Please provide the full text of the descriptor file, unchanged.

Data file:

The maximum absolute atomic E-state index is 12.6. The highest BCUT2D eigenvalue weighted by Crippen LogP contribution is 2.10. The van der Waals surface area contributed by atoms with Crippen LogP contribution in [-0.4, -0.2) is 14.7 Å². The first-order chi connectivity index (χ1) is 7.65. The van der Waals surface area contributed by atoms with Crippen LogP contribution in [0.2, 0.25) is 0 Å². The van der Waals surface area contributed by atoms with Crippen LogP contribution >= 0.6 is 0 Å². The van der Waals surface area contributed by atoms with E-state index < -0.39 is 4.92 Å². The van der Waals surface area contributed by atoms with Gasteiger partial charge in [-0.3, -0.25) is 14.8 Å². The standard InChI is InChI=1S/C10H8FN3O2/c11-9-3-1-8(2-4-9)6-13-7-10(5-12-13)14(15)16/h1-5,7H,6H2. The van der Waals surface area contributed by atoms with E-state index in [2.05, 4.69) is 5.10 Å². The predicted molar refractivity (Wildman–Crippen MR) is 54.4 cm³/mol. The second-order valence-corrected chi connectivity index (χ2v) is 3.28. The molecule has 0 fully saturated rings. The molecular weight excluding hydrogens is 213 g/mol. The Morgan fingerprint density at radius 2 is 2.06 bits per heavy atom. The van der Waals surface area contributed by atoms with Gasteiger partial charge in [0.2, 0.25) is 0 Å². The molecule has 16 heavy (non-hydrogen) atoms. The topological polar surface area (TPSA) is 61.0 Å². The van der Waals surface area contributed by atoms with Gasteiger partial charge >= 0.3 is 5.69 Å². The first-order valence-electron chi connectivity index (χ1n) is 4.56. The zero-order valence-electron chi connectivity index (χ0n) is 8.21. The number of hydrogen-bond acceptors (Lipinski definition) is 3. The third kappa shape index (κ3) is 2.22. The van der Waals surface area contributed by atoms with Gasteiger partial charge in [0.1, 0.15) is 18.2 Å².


The maximum absolute atomic E-state index is 12.6. The highest BCUT2D eigenvalue weighted by Crippen LogP contribution is 2.10. The van der Waals surface area contributed by atoms with Crippen LogP contribution in [-0.4, -0.2) is 14.7 Å². The first-order chi connectivity index (χ1) is 7.65. The van der Waals surface area contributed by atoms with Crippen LogP contribution in [0.2, 0.25) is 0 Å². The van der Waals surface area contributed by atoms with Crippen LogP contribution >= 0.6 is 0 Å². The van der Waals surface area contributed by atoms with E-state index < -0.39 is 4.92 Å². The van der Waals surface area contributed by atoms with Gasteiger partial charge in [-0.3, -0.25) is 14.8 Å². The standard InChI is InChI=1S/C10H8FN3O2/c11-9-3-1-8(2-4-9)6-13-7-10(5-12-13)14(15)16/h1-5,7H,6H2. The van der Waals surface area contributed by atoms with E-state index in [2.05, 4.69) is 5.10 Å². The predicted molar refractivity (Wildman–Crippen MR) is 54.4 cm³/mol. The second-order valence-corrected chi connectivity index (χ2v) is 3.28. The molecule has 0 fully saturated rings. The molecular weight excluding hydrogens is 213 g/mol. The Morgan fingerprint density at radius 2 is 2.06 bits per heavy atom. The van der Waals surface area contributed by atoms with Gasteiger partial charge in [0.2, 0.25) is 0 Å². The molecule has 16 heavy (non-hydrogen) atoms. The topological polar surface area (TPSA) is 61.0 Å². The van der Waals surface area contributed by atoms with Gasteiger partial charge >= 0.3 is 5.69 Å². The first-order valence-electron chi connectivity index (χ1n) is 4.56. The zero-order valence-electron chi connectivity index (χ0n) is 8.21. The number of hydrogen-bond acceptors (Lipinski definition) is 3. The third kappa shape index (κ3) is 2.22. The van der Waals surface area contributed by atoms with Gasteiger partial charge in [0.1, 0.15) is 18.2 Å².